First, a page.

Even women who aren’t leaving may still “turtle,” in a sense, as 48.9 per cent say it impacts their desire to apply for a promotion. One said there was “no hope for even asking for (a promotion)” while another opined it was “too exhausting to have a voice.”
Even those who received a promotion didn’t necessarily see it as a panacea, as they often found themselves attacked or resented by peers and colleagues who were not supportive of their achievements.
The data, anecdotes and examples paint a clear picture: TPS is a real issue with significant consequences both for women in the workplace and their organizations.
Interestingly, respondents told us TPS isn’t just a problem in the workplace — it also follows them home. Many reported being cut down for their success by friends and within their social networks — the company they kept outside of work too often reinforced what they were experiencing on the clock.
What’s the solution?
Participants spoke loud and clear about solutions and ways in which TPS can be managed within an organization. The top three ways to address the problem were: training and development, leading by example, and speaking up.
Training and development:
Respondents identified several areas that could be tackled, including training in sensitivity, leadership, cultural safety, gender bias, diversity, emotional intelligence and an overall general awareness of what TPS is and its impact.
There was a call for more diversity among the executive teams, better-crafted policies, transparency in paths for promotions, building safe and supportive environments and an overall cultural shift within organizations.
Leading by example:
Not surprisingly, it starts at the top.
“Accept without question that it is real, it is happening,” said one respondent. “That people are suffering. That an organization is less than it should be for allowing it to occur or ignoring its existence. That if leadership, at all levels, does not accept it as real, does not examine the roots and processes that allow it to flourish and grow, then they are the ones empowering this widespread, debilitating ‘disease’ to spread.”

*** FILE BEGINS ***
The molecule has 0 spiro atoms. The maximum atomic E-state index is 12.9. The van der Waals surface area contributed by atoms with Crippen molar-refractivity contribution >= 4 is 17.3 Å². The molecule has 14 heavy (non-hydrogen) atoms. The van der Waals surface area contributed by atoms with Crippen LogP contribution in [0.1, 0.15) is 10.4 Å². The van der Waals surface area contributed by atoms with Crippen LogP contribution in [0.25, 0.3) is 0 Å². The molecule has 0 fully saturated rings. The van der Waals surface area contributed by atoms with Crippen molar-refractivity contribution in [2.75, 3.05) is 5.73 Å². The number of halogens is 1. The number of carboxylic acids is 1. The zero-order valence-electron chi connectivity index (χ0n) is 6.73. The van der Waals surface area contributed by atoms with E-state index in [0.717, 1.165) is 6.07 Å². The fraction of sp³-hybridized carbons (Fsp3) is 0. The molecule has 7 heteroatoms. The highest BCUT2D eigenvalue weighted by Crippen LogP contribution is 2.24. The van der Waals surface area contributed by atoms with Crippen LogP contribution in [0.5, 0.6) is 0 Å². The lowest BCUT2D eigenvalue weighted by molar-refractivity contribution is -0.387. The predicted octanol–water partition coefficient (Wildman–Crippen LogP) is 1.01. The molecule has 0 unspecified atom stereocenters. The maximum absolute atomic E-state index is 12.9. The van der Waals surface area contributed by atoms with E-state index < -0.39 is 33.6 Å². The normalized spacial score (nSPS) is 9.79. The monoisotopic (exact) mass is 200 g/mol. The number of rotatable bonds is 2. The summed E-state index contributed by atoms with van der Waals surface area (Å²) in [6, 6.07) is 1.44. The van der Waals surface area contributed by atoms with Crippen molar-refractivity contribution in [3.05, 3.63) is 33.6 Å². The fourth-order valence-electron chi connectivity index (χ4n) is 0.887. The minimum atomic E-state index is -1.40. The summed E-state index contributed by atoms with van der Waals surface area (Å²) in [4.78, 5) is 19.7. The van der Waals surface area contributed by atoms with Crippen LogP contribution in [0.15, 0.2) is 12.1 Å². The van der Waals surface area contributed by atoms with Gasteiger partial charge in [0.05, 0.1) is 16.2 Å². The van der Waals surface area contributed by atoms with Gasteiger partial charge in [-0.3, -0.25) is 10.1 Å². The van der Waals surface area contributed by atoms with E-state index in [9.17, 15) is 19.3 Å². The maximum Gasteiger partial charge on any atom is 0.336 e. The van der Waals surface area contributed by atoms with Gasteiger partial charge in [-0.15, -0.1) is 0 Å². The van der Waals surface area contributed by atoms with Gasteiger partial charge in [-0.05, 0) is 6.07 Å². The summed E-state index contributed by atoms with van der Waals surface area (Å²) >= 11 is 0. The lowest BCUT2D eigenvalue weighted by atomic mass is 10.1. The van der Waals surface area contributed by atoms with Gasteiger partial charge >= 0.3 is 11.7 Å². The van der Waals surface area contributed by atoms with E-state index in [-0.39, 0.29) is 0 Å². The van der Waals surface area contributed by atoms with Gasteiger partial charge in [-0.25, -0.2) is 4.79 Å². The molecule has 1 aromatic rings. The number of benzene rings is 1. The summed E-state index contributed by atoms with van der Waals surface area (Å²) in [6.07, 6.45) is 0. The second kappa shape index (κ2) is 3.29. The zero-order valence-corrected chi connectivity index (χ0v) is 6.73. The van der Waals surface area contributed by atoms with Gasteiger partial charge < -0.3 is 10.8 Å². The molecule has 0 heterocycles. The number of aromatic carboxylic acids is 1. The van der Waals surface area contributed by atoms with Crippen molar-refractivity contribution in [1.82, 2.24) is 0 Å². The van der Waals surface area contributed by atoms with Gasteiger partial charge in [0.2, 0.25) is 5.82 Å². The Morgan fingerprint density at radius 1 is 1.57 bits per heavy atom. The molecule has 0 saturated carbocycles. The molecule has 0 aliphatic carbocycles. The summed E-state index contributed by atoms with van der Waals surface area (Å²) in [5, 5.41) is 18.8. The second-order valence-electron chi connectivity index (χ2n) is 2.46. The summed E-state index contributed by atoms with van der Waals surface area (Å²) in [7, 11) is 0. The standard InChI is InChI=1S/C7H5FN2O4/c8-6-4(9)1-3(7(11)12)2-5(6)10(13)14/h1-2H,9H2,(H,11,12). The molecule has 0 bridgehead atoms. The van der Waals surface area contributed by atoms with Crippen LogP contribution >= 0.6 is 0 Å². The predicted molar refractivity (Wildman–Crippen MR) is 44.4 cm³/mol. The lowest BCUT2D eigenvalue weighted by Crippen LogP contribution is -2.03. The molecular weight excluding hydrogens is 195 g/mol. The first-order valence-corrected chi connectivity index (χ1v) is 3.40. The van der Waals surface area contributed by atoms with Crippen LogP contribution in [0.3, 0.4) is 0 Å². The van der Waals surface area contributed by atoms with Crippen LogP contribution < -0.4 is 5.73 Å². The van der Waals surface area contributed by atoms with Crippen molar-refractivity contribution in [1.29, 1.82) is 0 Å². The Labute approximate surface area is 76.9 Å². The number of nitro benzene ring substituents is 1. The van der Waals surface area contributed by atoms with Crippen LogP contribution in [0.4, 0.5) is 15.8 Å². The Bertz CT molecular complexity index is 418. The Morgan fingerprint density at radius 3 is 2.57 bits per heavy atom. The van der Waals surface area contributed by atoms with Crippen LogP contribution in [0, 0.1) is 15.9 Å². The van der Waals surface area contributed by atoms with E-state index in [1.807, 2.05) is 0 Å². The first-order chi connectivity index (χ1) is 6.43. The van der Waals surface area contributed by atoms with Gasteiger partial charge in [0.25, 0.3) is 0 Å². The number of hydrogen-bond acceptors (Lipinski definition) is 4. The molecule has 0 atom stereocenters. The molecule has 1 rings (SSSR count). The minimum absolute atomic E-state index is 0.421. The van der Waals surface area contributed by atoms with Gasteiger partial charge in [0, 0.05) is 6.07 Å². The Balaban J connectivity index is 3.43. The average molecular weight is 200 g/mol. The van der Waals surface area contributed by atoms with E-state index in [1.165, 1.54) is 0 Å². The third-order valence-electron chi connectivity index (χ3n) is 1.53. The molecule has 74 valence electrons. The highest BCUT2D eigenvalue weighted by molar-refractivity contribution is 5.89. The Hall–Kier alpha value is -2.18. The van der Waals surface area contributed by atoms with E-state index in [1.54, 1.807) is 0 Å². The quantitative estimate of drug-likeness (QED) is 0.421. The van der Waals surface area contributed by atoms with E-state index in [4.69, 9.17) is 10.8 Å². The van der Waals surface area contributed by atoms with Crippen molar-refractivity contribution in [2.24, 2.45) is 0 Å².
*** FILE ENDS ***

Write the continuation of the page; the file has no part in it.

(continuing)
Another implored leaders not to be “bystanders” and to address TPS when it happens.
“Similar to harassment, racism and exclusion, it has to be addressed, highlighted and brought up at staff meetings to demonstrate how to lead by example.”
There were clear calls for zero tolerance of this kind of behaviour and a desire to eliminate bullying. Encouraging the “echo effect” was identified as an effective strategy that could be used to manage TPS.
One respondent shared exactly how this could be done: “Name and echo. Name the achiever and echo what she’s done to achieve, including the process she followed to get there.”
It was heartening to see so many solutions provided by respondents on the table — including exit interviews, celebrating achievements and mentorship opportunities.
“CEOs should personally do exit interviews and some key skip-level meetings with women in their organizations to see if this is happening,” said one respondent. “Even in large organizations, CEOs are sometimes too far removed from the culture of their companies and need to spend real time in conversation and observation. Unless, of course, they are the problem. Then perhaps boards of directors need to engage.”
These strategies, coupled with a cultural shift that promotes trust, achievement and collaboration, can help to not only manage TPS, but to encourage women and support them in reaching their full potential without experiencing backlash for their success.
Organizations can’t afford to ignore the issue — solving it may not be easy, but meaningful efforts to address it will pay big dividends.
The next generation
There is a real opportunity to pave the way for the next generation of successful tall poppies and eliminate TPS in the workplace.
Mentorship and professional development opportunities can go a long way, but we also need to start young — when children are still in school. And participants made it clear this should not be gender-specific.
“Teach (everyone) how to support one another and how this benefits everyone,” said one respondent. “It’s not a zero-sum game.”
We were fortunate to read the hundreds of stories that were shared in the data, however, there are many stories left untold.
Unveiling the results is just the first stage of the conversation. Join Women of Influence Co-CEO Stephania Varalli at a special event exploring the findings in-depth. Attend in person in downtown Toronto on Oct. 9, or via live webinar. For more information, and to register, visit www.hrreporter.com/tallest-poppy-event.
Rumeet Billan is the lead researcher and chief learning architect at Viewpoint Leadership. Todd Humber is the publisher and editor-in-chief of Canadian HR Reporter, the national journal of human resource management, published by Thomson Reuters.